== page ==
1769 ENGLISH POETRY 1579-1830: SPENSER AND THE TRADITION

William Julius Mickle

Libertas, "Parody on some Stanzas of Pollio, an Elegy. Applied to the Brentford Election" St. James's Chronicle (11 April 1769).



Near Thames' smooth Stream, where late fair Freedom's Sons
From Slavery's Minions stood a direful Shock,
Old English Liberty beheld th' Attempt
With fearful Heart, and thus the Goddess spoke:

Oft thro' these Plains, exulting from the Fight,
My valiant Sons have march'd along the Lea,
Eying their rescued Fields with proud Delight,
Now lost to them! and ah, how chang'd to me!

For see what dreary Gulf, how dark and void,
These Slaves prepare that here may be my last!
Dreadful C—t Int—st! on thy Depth untry'd
Hope faulters, and my Soul recoils aghast.

Far round the Hustings wide I cast my Eyes;
And shall base Bribery fan her sordid Fire?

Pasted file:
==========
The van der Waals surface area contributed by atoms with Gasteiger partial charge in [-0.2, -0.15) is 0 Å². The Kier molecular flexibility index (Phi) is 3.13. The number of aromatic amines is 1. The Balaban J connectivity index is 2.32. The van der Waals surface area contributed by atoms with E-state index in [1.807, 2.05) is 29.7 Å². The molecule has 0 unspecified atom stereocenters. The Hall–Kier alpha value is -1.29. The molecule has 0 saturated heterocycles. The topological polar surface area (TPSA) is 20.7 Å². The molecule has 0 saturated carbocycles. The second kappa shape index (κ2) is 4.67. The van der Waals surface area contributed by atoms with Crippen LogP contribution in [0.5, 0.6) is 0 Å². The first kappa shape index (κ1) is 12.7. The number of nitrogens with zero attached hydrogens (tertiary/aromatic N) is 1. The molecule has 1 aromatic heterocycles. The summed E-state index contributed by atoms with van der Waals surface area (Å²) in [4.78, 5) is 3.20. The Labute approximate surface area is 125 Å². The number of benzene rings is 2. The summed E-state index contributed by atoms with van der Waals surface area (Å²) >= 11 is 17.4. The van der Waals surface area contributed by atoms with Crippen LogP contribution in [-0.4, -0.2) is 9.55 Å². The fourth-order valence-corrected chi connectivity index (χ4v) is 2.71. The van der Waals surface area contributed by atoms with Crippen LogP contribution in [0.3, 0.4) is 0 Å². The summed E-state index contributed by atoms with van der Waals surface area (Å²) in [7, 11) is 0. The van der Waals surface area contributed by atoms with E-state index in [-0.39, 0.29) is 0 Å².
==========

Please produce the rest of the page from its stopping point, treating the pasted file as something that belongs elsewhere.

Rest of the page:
Shall Slavery strengthen her inglorious Ties?
And shall my bright, my heav'n-born Flame expire?

Far be the Tho't — the Pleasures most sublime,
Friendship and every towering Wish is mine;
But every Virtue, often deem'd a Crime,
Is chill'd, and languishes at Slavery's Shrine.

So plant my Tree in Scotland's barren Land,
The languid Stranger feebly buds, and dies:
Yet shall its Boughs in England's Clime expand
With Godlike Strength beneath their native Skies.

And, lo, my Rights restor'd, before me rise,
Each County soon shall smile as Brentford's Plains:
Hark, Glynn's our Member, echoes thro' the Skies,
And all the Streets reply, "Fair Freedom reigns!"